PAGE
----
“As a child, Tet was always an exciting time – I would see all of my cousins and we could play for days on end, but the older I’ve become, the busier the holiday feel,” laments Daisy Trinh – a student and English Teaching Assistant here in Hanoi.
“I start to get stressed in the run-up to Tet because I know there’ll be so much work to do,” she confesses and as February 14th looms ever closer, she doesn’t share the same enthusiasm for the time off work that most folks welcome with open arms. To many, Tet is a chance to escape the office, return to the family hive and over-indulge in a rampant orgy of food, drinks and revelry. For foreigners living here, it’s usually a time where they take flight to cause mayhem across Asia for a week or two, but for the women of Vietnam – it’s an endurance race to the pits of exhaustion.
“Girls start their training around aged seven or eight – usually just washing dishes and helping to clean up to begin with, but by the time they’re 14 it’s intense.” No stranger to housework, the strain of Tet is now fully ingrained for Trinh and it’s no small feat.
“I have a really big family – usually between 25 and 30 people will come and stay with us and so I’ll be cooking for them all for three days solid.” And so the women set about crafting mountains of nem (spring rolls) vast quantities of ga luoc (steamed chicken) and other traditional Vietnamese foods for the whole family.
Aided by just three other women from her family to help her, Trinh’s routine over Tet sounds gruelling to Western ears. “We’ll spend about five to six hours cooking all the food for lunch and dinner, but once we’ve eaten, we have to wait for the men to finish drinking and talking before we can clean up and that takes another two or three hours.”
Despite the mammoth task of feeding the family, Trinh still finds time to sit down and enjoy the holidays with her family. “Of course, we still eat together and for me that’s the most relaxing time, but I’ve never seen the fireworks over Tet – the men go out to watch them, but me and the rest of the women in the family are left to clean up in preparation for the next meal.”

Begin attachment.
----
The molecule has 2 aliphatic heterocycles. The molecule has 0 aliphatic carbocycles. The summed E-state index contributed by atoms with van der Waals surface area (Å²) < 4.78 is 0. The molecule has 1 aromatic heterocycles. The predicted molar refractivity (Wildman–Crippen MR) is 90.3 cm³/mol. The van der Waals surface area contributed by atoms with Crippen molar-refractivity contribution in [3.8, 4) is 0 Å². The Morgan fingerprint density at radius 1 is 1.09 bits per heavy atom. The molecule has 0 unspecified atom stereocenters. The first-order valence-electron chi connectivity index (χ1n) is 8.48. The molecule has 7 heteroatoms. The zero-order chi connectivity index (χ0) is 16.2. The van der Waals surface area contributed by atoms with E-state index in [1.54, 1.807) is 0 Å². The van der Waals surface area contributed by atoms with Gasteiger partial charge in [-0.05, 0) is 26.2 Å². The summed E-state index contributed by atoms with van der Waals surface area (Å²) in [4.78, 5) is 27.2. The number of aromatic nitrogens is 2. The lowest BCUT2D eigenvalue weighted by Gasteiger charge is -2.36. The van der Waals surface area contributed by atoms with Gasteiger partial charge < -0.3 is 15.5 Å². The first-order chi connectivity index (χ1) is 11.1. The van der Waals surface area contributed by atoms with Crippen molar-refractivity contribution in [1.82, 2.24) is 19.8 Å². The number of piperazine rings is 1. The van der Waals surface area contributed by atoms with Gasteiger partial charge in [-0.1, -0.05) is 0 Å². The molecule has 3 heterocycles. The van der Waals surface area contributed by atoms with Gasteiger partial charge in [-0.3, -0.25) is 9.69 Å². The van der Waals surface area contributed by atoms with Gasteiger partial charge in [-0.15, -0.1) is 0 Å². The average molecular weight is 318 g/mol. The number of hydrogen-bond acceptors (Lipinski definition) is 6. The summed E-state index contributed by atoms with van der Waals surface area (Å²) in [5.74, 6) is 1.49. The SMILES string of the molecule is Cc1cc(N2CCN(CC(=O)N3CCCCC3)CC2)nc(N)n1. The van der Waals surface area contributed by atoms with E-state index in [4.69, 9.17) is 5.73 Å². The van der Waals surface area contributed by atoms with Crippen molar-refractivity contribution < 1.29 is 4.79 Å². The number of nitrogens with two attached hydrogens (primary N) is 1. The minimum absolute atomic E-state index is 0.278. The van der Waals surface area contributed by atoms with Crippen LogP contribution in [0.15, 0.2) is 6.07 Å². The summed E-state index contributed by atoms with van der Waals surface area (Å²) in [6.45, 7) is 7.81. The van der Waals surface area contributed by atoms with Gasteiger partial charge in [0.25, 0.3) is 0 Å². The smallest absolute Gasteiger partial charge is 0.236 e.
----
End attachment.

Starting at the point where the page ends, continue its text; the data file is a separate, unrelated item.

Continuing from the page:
Vietnamese traditions and customs reign supreme over Tet and those that break from the herd are often regarded as selfish for not supporting their families during this festive period. “You have a really comfortable life over Tet as a man, the belief that men shouldn’t be in the kitchen is still a strong one – they should be allowed to relax, eat, drink and sleep, but you can never ask them to cook!” When asked if these ideals were changing with the times, Trinh smiled nervously: “I think some Vietnamese guys are changing, my dad helped with the cleaning last year, but my older brother refuses to – he’s 27 – “I don’t have to because I’m a man” even though he knows how to cook and is capable of helping.” Trinh went on to explain that even her Gran refuses to allow any of the men or any of the boys to pitch in over the holidays, so the kitchen is an exclusively female populated zone for at least three days straight in her household.
On whether or not Trinh felt like this was a big sacrifice to make for her family, she claimed, “Not really, I just accept it – it’s tradition – if I want to go out and see my friends over Tet, I can. I just have to finish my work beforehand.” As Vietnam opens its doors exponentially to foreigners with a view for both business and pleasure, I wanted to find out if these traditions were coming under scrutiny with more Western cultural influence being exerted in Vietnam than ever before with the unprecedented access to the outside world that the internet has granted. “I never really thought about equality between men and women before – it was only when I met more foreigners. I just assumed I had to please my family and my future husband’s family.” It’s a mindset that many foreigners might find baffling, but it’s a deeply entrenched mindset. One that’s built on a strong foundation of tradition and national values – like the bizarre necessity of a brussel sprouts cameo at Christmas in the UK. “As a child, my parents told me that everything I was learning was preparation for my future marriage.”
Families selectively choose which traditions they follow over Tet and many of Trinh’s friends’ families travel for Tet, easing the workload for women – she tells me her family would “just laugh” if she suggested something similar, so what would she change?
“Ideally I’d want my husband to help in the kitchen, but I’d still want to take care of him. I’d want more responsibilities to be shared – most Vietnamese guys nowadays don’t want to have to pay for someone else’s life so the traditions are changing.” She notes that already there’s a trend for older men to help out more once they’ve stopped working, but more recently there’s also been a number of hired help services that ease the strain on women over Tet, but she assures me the workload is still intense for most women, “This is Vietnamese life, I’m really happy here – to me it’s normal – and even though it’s changing, there are still a lot of families like my family.”